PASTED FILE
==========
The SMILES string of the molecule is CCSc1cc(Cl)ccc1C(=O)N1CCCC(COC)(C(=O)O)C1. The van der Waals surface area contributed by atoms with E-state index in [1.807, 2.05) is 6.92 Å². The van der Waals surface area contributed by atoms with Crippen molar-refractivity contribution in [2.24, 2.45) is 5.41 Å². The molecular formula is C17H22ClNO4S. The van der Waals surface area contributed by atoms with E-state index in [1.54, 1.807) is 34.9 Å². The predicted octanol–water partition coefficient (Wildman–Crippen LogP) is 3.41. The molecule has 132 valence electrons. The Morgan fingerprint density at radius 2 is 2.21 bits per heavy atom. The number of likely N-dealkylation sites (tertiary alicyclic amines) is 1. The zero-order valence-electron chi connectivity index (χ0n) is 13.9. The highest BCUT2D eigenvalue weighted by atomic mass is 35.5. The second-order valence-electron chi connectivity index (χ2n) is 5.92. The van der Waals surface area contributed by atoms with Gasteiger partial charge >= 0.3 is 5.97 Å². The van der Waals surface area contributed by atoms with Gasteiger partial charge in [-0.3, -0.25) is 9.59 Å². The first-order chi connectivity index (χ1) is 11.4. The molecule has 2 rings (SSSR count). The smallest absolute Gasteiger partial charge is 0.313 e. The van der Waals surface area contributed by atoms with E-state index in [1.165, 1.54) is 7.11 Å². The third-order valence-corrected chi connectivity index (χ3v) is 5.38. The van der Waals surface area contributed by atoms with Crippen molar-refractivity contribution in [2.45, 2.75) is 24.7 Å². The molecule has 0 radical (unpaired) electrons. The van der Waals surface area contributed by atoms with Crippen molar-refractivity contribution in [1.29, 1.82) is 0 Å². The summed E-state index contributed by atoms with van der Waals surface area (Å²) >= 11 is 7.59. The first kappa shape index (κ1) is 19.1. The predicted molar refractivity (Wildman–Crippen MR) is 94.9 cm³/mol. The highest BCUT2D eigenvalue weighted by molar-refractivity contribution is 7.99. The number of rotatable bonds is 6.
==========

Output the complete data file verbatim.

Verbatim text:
The SMILES string of the molecule is CCSc1cc(Cl)ccc1C(=O)N1CCCC(COC)(C(=O)O)C1. The van der Waals surface area contributed by atoms with E-state index in [1.807, 2.05) is 6.92 Å². The van der Waals surface area contributed by atoms with Crippen molar-refractivity contribution in [2.24, 2.45) is 5.41 Å². The molecular formula is C17H22ClNO4S. The van der Waals surface area contributed by atoms with E-state index in [1.54, 1.807) is 34.9 Å². The predicted octanol–water partition coefficient (Wildman–Crippen LogP) is 3.41. The molecule has 132 valence electrons. The Morgan fingerprint density at radius 2 is 2.21 bits per heavy atom. The number of likely N-dealkylation sites (tertiary alicyclic amines) is 1. The zero-order valence-electron chi connectivity index (χ0n) is 13.9. The highest BCUT2D eigenvalue weighted by atomic mass is 35.5. The second-order valence-electron chi connectivity index (χ2n) is 5.92. The van der Waals surface area contributed by atoms with Gasteiger partial charge >= 0.3 is 5.97 Å². The van der Waals surface area contributed by atoms with Gasteiger partial charge in [-0.3, -0.25) is 9.59 Å². The first-order chi connectivity index (χ1) is 11.4. The molecule has 2 rings (SSSR count). The smallest absolute Gasteiger partial charge is 0.313 e. The van der Waals surface area contributed by atoms with E-state index in [1.165, 1.54) is 7.11 Å². The third-order valence-corrected chi connectivity index (χ3v) is 5.38. The van der Waals surface area contributed by atoms with Crippen molar-refractivity contribution in [2.45, 2.75) is 24.7 Å². The molecule has 0 radical (unpaired) electrons. The van der Waals surface area contributed by atoms with Crippen molar-refractivity contribution in [1.29, 1.82) is 0 Å². The summed E-state index contributed by atoms with van der Waals surface area (Å²) >= 11 is 7.59. The first kappa shape index (κ1) is 19.1. The predicted molar refractivity (Wildman–Crippen MR) is 94.9 cm³/mol. The highest BCUT2D eigenvalue weighted by molar-refractivity contribution is 7.99. The number of rotatable bonds is 6.